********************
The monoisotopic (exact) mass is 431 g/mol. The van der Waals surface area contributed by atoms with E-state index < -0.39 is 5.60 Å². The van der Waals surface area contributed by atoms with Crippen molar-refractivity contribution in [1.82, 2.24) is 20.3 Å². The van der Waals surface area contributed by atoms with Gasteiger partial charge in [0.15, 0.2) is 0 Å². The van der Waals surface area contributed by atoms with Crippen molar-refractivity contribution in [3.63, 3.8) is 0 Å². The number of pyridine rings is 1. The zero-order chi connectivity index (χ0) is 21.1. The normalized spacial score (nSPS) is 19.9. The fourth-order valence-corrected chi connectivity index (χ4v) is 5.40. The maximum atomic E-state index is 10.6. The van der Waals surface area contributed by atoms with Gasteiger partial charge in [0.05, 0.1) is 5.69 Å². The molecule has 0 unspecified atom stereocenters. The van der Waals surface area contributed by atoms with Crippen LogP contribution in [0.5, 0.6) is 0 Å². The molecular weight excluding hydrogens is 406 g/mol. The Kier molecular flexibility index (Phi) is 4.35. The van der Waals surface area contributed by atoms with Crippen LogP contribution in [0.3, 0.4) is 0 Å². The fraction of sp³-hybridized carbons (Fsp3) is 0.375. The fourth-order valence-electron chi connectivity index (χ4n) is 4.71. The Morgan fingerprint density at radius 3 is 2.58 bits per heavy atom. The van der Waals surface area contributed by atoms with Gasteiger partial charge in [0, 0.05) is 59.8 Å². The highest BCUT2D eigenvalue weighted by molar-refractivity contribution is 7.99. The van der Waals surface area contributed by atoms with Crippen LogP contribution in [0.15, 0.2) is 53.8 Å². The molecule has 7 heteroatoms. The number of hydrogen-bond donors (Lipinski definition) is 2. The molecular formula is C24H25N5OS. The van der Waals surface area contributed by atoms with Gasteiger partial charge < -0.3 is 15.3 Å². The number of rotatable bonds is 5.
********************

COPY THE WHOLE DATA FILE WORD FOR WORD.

The monoisotopic (exact) mass is 431 g/mol. The van der Waals surface area contributed by atoms with E-state index < -0.39 is 5.60 Å². The van der Waals surface area contributed by atoms with Crippen molar-refractivity contribution in [1.82, 2.24) is 20.3 Å². The van der Waals surface area contributed by atoms with Gasteiger partial charge in [0.15, 0.2) is 0 Å². The van der Waals surface area contributed by atoms with Crippen molar-refractivity contribution in [3.63, 3.8) is 0 Å². The number of pyridine rings is 1. The zero-order chi connectivity index (χ0) is 21.1. The normalized spacial score (nSPS) is 19.9. The fourth-order valence-corrected chi connectivity index (χ4v) is 5.40. The maximum atomic E-state index is 10.6. The van der Waals surface area contributed by atoms with Gasteiger partial charge in [0.05, 0.1) is 5.69 Å². The molecule has 0 unspecified atom stereocenters. The van der Waals surface area contributed by atoms with Crippen LogP contribution in [0.5, 0.6) is 0 Å². The molecular weight excluding hydrogens is 406 g/mol. The Kier molecular flexibility index (Phi) is 4.35. The van der Waals surface area contributed by atoms with Crippen LogP contribution in [0.3, 0.4) is 0 Å². The fraction of sp³-hybridized carbons (Fsp3) is 0.375. The fourth-order valence-electron chi connectivity index (χ4n) is 4.71. The Morgan fingerprint density at radius 3 is 2.58 bits per heavy atom. The van der Waals surface area contributed by atoms with Gasteiger partial charge in [0, 0.05) is 59.8 Å². The highest BCUT2D eigenvalue weighted by molar-refractivity contribution is 7.99. The van der Waals surface area contributed by atoms with Crippen LogP contribution in [0.15, 0.2) is 53.8 Å². The molecule has 7 heteroatoms. The number of hydrogen-bond donors (Lipinski definition) is 2. The molecular formula is C24H25N5OS. The van der Waals surface area contributed by atoms with Gasteiger partial charge < -0.3 is 15.3 Å². The number of rotatable bonds is 5.